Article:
External hard drives are not the same as flash drives, as flash drives simply flash data and can’t handle large amounts of reading and writing, whereas external drives can.

External drives are also adapting to include solid-state drives. These pieces don’t have any moving parts, making them much sturdier and less prone to random mechanical failures.

External drives are more prone to fail because they are constantly being moved around, which is why SSDs have gained popularity as an option for them.

9. SATA Solid-State Drives

SATA solid-state drives are hard drives that have no moving parts but still plug into the SATA ports in a computer.

These drives are more expensive than mechanical hard drives but offer protection when it comes to portability. Because the drives are 2.5-inches, these are the laptop hard drives that you can expect to find.

They offer faster speeds as well, going up to over 550 MB/s read speeds. This almost triples the speeds of a normal HHD.

They have recently dropped in price as they become more mass-produced and the technology evolves to be cheaper and faster.

SSDs do come with a negative though. They have to deal with a limited lifespan. While these lifespans are quite large, they can only read and write so much data before becoming corrupted.

This limit rarely gets reached unless you’re utilizing extremely heavy data like 8K footage.

10. NVME M.2 Solid State Drives

NVME M.2 SSDs are the way of the future. Rather than plugging in through a SATA port on the motherboard, these SSDs plug directly into the motherboard through an M.2 slot or through a PCIe slot.

These allow for the fastest storage options around, being able to now get upwards of 5000 MB/s of read speeds and around 4400 MB/s write speeds.

These high read speeds do come with one problem. They produce extreme amounts of heat and typically need a heatsink of sorts to function properly.

But the small amount of space that the piece of hardware takes up and the lack of moving parts allows laptops and motherboards to provide more cooling, allowing everything to even out.

11. Gen3

Gen3 SSDs have become the standard for high-end devices. They offer read speeds up to 3400 MB/s and will have your computer or laptop up and running within a matter of seconds.

There are no wires with these options, rather you utilize the slots that are built into motherboards and all you need is a single tiny screw.

Thanks to these high speeds, major computer manufactures as Lenovo has completely switched to them for all of their major laptops. Head over to lenovo.com to see their wide selection of laptops and desktops.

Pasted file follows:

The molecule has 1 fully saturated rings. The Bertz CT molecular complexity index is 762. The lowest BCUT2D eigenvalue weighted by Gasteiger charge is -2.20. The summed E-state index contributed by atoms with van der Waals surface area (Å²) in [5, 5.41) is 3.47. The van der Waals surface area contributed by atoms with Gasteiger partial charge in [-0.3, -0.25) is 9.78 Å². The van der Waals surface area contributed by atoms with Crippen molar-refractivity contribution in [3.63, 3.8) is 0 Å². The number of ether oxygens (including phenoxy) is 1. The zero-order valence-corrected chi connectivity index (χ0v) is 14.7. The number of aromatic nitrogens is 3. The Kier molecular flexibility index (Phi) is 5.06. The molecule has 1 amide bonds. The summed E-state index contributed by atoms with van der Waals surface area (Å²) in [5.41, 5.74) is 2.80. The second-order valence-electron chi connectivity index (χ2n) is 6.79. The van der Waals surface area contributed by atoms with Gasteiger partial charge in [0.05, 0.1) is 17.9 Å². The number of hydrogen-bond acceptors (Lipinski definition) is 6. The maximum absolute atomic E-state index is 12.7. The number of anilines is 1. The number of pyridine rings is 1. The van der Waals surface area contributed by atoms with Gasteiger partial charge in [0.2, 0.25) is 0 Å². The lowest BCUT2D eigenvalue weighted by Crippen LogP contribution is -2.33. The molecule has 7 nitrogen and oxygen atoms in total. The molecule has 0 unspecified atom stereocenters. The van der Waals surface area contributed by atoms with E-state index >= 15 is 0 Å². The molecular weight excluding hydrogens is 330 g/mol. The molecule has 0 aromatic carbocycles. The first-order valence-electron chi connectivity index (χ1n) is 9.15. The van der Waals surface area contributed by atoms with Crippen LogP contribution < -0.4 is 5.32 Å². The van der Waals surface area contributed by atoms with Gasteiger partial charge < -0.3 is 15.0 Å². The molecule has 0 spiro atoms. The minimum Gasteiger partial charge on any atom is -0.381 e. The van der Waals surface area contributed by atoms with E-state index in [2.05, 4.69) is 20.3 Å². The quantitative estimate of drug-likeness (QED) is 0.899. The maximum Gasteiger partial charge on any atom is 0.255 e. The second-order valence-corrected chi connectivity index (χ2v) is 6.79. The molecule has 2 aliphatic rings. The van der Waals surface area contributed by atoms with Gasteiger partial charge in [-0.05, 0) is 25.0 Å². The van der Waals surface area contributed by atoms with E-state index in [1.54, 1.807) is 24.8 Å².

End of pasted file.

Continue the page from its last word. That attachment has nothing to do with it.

12. Gen4

Gen4 M.2 SSDs are the newest generation of NVME SSDs and are completely wiping the floor with any previous generation.

It has now got to the point in loading times that you would not be able to tell the difference between a Gen3 and Gen4 SSD.

Where you will find the difference is in rendering speeds. Those that are working with high amounts of data like 8K footage and want to edit in the highest quality available will want to utilize Gen4 SSDs. With lower read and write speeds, you’ll need to scale down the footage to properly edit.

These high speeds are perfect for those looking for a server that people can edit and work off of. Most data centers and companies have opted for these drives because they offer fewer failure rates.

Though NAS drives are still the go-to option for storage, as you can get so much more storage space for a much cheaper price.

While these drives are the fastest, they are also the most expensive. For each tier you go up, you end up paying around $50 more than the previous tier for the same amount of storage.

A 1 TB hard drive will cost around $50, the SATA SSD and Gen3 NVME will cost around $100 – $120, and a Gen4 will cost around $150.

The Different Types of Hard Drives Each Have Their Own Purpose

When deciding between the different types of hard drives, keep in mind that each has its own usage. An SSD offers the best load times, making it great for operating systems and applications.

HHDs offer bulk storage which makes it great for storing photos, games, and documents.

If you want to learn more about how tech has evolved and will continue to evolve, then check out the rest of the blog. Know someone confused about hard drives? Be sure to send this article to them to help them out.